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Nonfiction is Translation

By Brian Goedde

Nonfiction is translation, a word that literally means to “carry across.” Where translators carry a text from one language into another, nonfiction writers carry the “texts” of the worlds around us and the worlds within us to the text of words on the page.

Both transports are trickier than they first appear. If all languages worked the same way the translator’s job would be easy. But they don’t, so each word choice in translation is encumbered by all the connotation, denotation, usage history, and nuance of meaning in both languages and both cultures that the translator can imagine and/or research. In nonfiction, not only are there complexities of language to navigate, but also the contours of memory, of experience, of perception, of subjectivity—of every existential and epistemological consideration the writer can imagine and/or research. (Of course, you could imagine that there are no complexities in writing nonfiction, but you could also “imagine” that ahora and vaco rhyme as now and cow do.)

Fortunately for us, translation has long recognized its complexity and has answered to it with theory, much of which can be applied to nonfiction. To explain, first some basics of translation:
The act—and art—of translation happens in the carrying across of what is commonly called the “source text” (the poem, story, play, or essay in one language) to the “target text” (that same poem, story, play, or essay in another language). If the translation is a “good” one, we usually mean two things: the writing in the “target text” is fluid, rhythmic, economical, etc.—all the qualities of good writing—and that a major aspect of the source text, usually the content but sometimes the form, has been most faithfully preserved. It’s difficult to do both.

This leads to two other major terms in translation theory, “domestication” and “foreignization.” Domestication is when you prioritize the reading experience of the target text at the expense of the source text content. For example, instead of translating an idiom directly—a Chinese character says, “he’s my Zhuge Liang”—you find something in American English that has a similar meaning: “he’s my right-hand-man.” This choice “domesticates” the source text by making the idiom American, forgetting about the reference to this Han Dynasty military advisor. If you were to foreignize that line, you’d keep the historical, culture-specific reference and put a question mark in the head of the reader, who then has to figure out who Zhuge Liang was or pick up some context clues as to what this phrase means.

The difference between domestication and foreignization was characterized by 19th century translator and theorist Friedrich Schleiermacher as either 1) a disturbance to the reader for the sake of source text integrity, or 2) a disturbance to the source text for the sake of the reader’s comfort. This dilemma also faces nonfiction.

Nonfiction is a kind of translation in that it first makes the claim that there is a “source text” of actual lived experience in the “real world”—however the author wants to define this. (For the sake of time and probably your patience here I have to make a hairpin turn away from the edge of the “what is real and what is truth” cliff. Decide for yourself; you’re still translating.) In this translation, the nonfiction writer makes choices to domesticate or foreignize.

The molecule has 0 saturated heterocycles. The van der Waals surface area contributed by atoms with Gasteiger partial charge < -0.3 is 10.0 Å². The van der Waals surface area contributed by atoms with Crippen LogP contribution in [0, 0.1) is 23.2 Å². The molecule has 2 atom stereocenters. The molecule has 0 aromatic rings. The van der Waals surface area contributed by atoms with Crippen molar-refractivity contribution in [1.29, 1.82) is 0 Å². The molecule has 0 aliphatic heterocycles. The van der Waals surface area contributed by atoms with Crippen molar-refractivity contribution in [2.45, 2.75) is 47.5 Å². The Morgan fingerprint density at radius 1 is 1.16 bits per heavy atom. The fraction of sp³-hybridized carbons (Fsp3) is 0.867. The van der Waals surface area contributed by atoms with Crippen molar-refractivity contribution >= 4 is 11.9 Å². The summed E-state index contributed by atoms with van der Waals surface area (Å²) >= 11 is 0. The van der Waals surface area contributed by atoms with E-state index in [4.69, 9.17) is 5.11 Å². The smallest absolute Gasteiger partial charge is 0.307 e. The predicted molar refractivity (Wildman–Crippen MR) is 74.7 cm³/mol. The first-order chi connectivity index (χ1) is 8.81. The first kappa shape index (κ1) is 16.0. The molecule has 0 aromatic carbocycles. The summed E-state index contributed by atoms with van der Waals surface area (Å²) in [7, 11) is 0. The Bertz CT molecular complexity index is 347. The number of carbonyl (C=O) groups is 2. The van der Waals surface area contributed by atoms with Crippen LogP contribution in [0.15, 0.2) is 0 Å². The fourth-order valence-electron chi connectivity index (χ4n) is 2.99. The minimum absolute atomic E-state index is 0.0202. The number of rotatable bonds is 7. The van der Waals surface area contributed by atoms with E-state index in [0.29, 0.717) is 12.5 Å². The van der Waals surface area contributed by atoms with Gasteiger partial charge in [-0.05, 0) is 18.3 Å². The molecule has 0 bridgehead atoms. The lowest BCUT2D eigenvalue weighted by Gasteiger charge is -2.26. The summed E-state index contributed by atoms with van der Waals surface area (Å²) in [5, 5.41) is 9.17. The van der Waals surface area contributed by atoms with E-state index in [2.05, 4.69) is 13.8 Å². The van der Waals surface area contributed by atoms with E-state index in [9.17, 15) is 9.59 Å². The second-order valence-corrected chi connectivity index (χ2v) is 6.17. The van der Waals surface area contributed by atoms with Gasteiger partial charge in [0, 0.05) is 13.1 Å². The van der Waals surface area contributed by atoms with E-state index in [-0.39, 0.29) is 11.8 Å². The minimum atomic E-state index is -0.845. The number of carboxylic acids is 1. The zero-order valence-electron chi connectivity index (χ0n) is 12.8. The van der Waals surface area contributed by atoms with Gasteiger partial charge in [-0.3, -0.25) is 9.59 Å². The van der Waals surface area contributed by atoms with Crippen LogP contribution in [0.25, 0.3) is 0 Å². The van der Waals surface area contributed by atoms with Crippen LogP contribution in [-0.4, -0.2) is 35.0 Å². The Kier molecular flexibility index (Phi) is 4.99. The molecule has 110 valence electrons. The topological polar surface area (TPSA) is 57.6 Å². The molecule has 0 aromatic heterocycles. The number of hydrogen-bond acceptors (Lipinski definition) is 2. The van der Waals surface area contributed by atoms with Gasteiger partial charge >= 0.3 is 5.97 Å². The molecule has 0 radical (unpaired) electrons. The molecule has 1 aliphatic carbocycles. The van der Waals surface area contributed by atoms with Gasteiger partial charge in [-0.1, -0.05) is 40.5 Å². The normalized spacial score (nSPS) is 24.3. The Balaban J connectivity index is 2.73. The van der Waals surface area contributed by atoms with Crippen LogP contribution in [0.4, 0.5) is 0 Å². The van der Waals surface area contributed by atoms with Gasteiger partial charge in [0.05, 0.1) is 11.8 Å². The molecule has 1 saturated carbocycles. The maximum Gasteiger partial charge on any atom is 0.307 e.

For example: Say I’m writing an essay about my buddy Nate. If I remain completely faithful to the source text, I’d interview Nate and transcribe his quotes exactly, even keeping his incomplete sentences and particular use of “dude,” “man,” “you know what I’m sayin’,” fillers. Documentary playwrights have used this technique to capture a character through the preservation of unique speech patterns. Nate would be left as he is, the reader would have an awkward experience, and the target text would be thus foreignized. If I want to completely domesticate Nate, I wouldn’t interview him; I’d compose all his statements so the reader would have a totally fluid, coherent, rhythmic, economical, etc. speaker on the page. That wouldn’t at all be the Nate that exists in the real world (because no one actually speaks like this) but the reader would glide down the page with no trouble. Memoir is likely to take this approach. If I want to do something in between, I can do what a journalist does: interview Nate to capture his words and the way he uses them, but complete his sentences and give him the veneer of eloquence.

Or—and this is what more realistically happens both in the art of translation and the art of nonfiction—the decision to domesticate or foreignize the source text comes line-by-line, word-by-word.

Naming and qualifying all of these terms wouldn’t make the transport of Zhuge Liang or Nate any less tricky. But it would offer the carrier a sophisticated way to reach his or her target, a sophistication made necessary by the power this carrier has. The terms “domesticate” and “foreignize” have echoes of politics because the translator is, in essence, an influential mediator not only of poems, stories, plays, and essays but of the authors and cultures that have informed and produced them.

The nonfiction writer has a similar power. The most obvious corollary is in travel writing, but in any nonfiction genre—even the most solipsistic—the writer has control over the representation, characterization, and expression of the people and cultures that comprise the source. This kind of power should also give rise to a philosophy of how best to carry it.

Brian Goedde is an adjunct professor of literary nonfiction at the University of Iowa. His essays have appeared in The New York Times, Resonance, and Writing on the Edge, among other publications. "Nonfiction is Translation" was first presented at AWP 2007.